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  8. What a classy guy. 0_o Thanks for not sharing his link. Honestly, I think most of the motivation of these attacks are for blog hits. I also think anyone who makes blanket statements is generally ignorant, or trying to stir up conflict for attention, i.e. blog hits— or both. There has been a surge of these type of posts lately. Regardless, I appreciate and agree with your points. The proof is in the pudding. You either have the goods, or you don't, and if you're not investing in editing, etc., then pay the price.

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  9. I interview many authors from both camps and it seems to me that there are only two things that might benefit a traditionally published Author i.e. overseas wholesale deals and paperback sales in bookshops and supermarkets. Many are fed up with the lack of marketing support given down the traditional routes and I know of several that have exchanged those few advantages, after many years of being traditionally published, to go it alone. Currently, around 30 of the top 100 books on Amazon are written by self published authors and if I had more time on my hands, I would probably be clambering to set up a brokerage to sell self published authors into High Street shops and overseas... I think that is all it would take to end this war over words - Revolution over! :-) Great article.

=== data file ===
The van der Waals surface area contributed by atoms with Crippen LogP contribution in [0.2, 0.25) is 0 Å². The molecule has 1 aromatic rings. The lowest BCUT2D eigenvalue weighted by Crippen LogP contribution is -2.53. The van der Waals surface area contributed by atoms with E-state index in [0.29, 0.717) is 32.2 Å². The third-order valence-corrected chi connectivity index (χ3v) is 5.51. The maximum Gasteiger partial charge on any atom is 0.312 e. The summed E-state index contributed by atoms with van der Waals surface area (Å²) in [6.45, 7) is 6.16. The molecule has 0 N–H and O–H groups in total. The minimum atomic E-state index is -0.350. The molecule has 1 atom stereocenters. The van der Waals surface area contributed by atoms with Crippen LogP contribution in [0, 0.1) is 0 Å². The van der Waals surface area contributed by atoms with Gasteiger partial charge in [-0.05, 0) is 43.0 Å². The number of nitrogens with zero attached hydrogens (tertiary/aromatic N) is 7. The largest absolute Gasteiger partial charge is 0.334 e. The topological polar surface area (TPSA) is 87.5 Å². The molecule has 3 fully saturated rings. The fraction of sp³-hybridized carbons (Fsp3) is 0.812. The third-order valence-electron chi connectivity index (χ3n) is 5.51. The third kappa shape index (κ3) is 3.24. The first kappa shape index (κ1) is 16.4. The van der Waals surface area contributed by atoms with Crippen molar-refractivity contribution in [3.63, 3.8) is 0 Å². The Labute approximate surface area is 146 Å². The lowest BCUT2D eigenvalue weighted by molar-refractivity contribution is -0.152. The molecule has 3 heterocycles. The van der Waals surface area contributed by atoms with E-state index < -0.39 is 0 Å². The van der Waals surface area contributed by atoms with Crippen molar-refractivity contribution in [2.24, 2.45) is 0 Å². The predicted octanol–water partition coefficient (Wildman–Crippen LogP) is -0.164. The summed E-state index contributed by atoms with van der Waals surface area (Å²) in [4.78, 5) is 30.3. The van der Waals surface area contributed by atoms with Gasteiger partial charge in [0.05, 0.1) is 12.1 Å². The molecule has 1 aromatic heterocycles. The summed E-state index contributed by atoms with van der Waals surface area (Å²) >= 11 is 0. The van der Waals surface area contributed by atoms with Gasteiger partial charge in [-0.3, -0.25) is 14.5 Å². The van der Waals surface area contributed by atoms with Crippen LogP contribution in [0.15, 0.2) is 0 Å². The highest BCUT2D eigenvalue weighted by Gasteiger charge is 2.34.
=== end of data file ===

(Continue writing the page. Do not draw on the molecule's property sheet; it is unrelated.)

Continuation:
http://www.simonduringer.com/blog/

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    Replies
    1. You should read Hugh Howey's report on the Author Earnings blog. His statistical survey found that not only do e-books dominate fiction sales, way ahead of paperbacks, but that the numbers usually reported by Digital Book World and others are useless. He also found that, in genre fiction, independent/self-published authors outsell the Big 5 corporate publishers combined. Check it out at http://authorearnings.com/the-report/

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  10. Type Pulitzer Prize winning books that were rejected by publishers into your browser. The list is long and illustrious. If this guy can't even come up with another curse word besides shit he should not even be allowed to edit comic porn.

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    Replies
    1. The lack of imagination and breadth is symptomatic of the problem with the whole commercial publishing industry. The fact that this guy works in a major publisher only reinforces that. What we, anyone involved in publishing, need to do is start thinking beyond the conventions of the past century.